Think ‘tropical,’ and an image of a lush paradise emerges: softly squawking birds of paradise, palm trees bordering a crystalline sea, animals scuttling around a leafy jungle. A place of natural splendour and stress-free living, where human and animal life exists in happy harmony.
Unsurprisingly, reality is far-removed from the fantasy. The United Nations has designated 29 June as the Day of the Tropics, noting that while the area accounts for 40% of the world’s surface area and 80% of the world’s biodiversity, the region faces serious challenges from climate change, logging, urbanisation and population changes.
Almost half of people in the tropics are considered vulnerable to water stress, despite having access to over half of the world’s renewable water resources. The tropics are home to a high proportion of threatened species, and loss of biodiversity is greater in the tropics than the rest of the world.
And, on a human level, more people reportedly experience undernourishment and live in slum conditions in the tropics than the rest of the world.
In honour of the international day for the tropics, Global Shakers has identified 10 inspiring individuals working on charity, business and education initiatives in and around the tropics that have the potential to recognise the area’s great resources, while also addressing ongoing challenges.
First up is Joshua Konkankoh, a charismatic force of nature who is pushing the development of sustainable ‘eco villages’ across Africa and around the world. He’s the founder of Better World Cameroon, a charity that teaches traditional organic agricultural practices as a way of empowering communities to take control of their futures—particularly women and young people.
There’s also Faith Riunga, director of education at the famed Lewa Safari Camp, one of the most successful rhino conservation projects in the world. The organisation has realised that protecting wildlife relies on empowering local communities to live alongside animals in their natural habitat. In more than a decade of work, Riunga has led very successful adult and digital literacy programmes and expanded work done by the conservation organisations to 27 additional schools. In addition, the organisation has invested heavily in healthcare, youth empowerment and education schemes.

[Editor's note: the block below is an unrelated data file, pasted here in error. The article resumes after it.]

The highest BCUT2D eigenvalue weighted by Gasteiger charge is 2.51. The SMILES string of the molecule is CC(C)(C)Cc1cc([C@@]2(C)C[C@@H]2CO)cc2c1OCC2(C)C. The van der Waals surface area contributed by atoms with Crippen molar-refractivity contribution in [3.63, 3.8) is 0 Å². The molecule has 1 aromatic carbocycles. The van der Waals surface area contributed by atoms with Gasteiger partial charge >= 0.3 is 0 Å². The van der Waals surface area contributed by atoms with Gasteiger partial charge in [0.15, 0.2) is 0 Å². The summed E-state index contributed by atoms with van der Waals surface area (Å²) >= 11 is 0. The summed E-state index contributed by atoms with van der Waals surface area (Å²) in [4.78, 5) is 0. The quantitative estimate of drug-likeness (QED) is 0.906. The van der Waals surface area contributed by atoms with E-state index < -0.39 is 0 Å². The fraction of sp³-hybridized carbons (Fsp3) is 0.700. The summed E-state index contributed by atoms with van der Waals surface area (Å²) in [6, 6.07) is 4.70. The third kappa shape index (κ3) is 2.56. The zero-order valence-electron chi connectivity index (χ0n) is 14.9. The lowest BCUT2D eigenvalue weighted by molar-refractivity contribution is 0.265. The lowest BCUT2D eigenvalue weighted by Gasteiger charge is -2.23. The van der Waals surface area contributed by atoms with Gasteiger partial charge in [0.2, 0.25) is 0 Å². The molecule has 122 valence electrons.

The tropics are home to the largest population of water-growing mangrove trees, but they’re constantly being chopped down for fuel or to be sold. This is bad news for local communities, leading to collapsing fish populations, decreasing protection against floods and storms and poorer carbon dioxide capture. Irina Fedorenko is a UK-based scientist using drone technology and ‘seed missiles’ to replant lost mangroves in Myanmar at a much faster rate than they’re chopped down, upskilling rural communities with drone technician experience in the process.
Then there’s the Cambodian teacher tackling malaria through a small-scale ‘guppy fish’ programme, the Costa Rican diplomat fighting for countries to accept tougher environmental controls and the person using dentistry to stop illegal logging.
The full list is available to read here.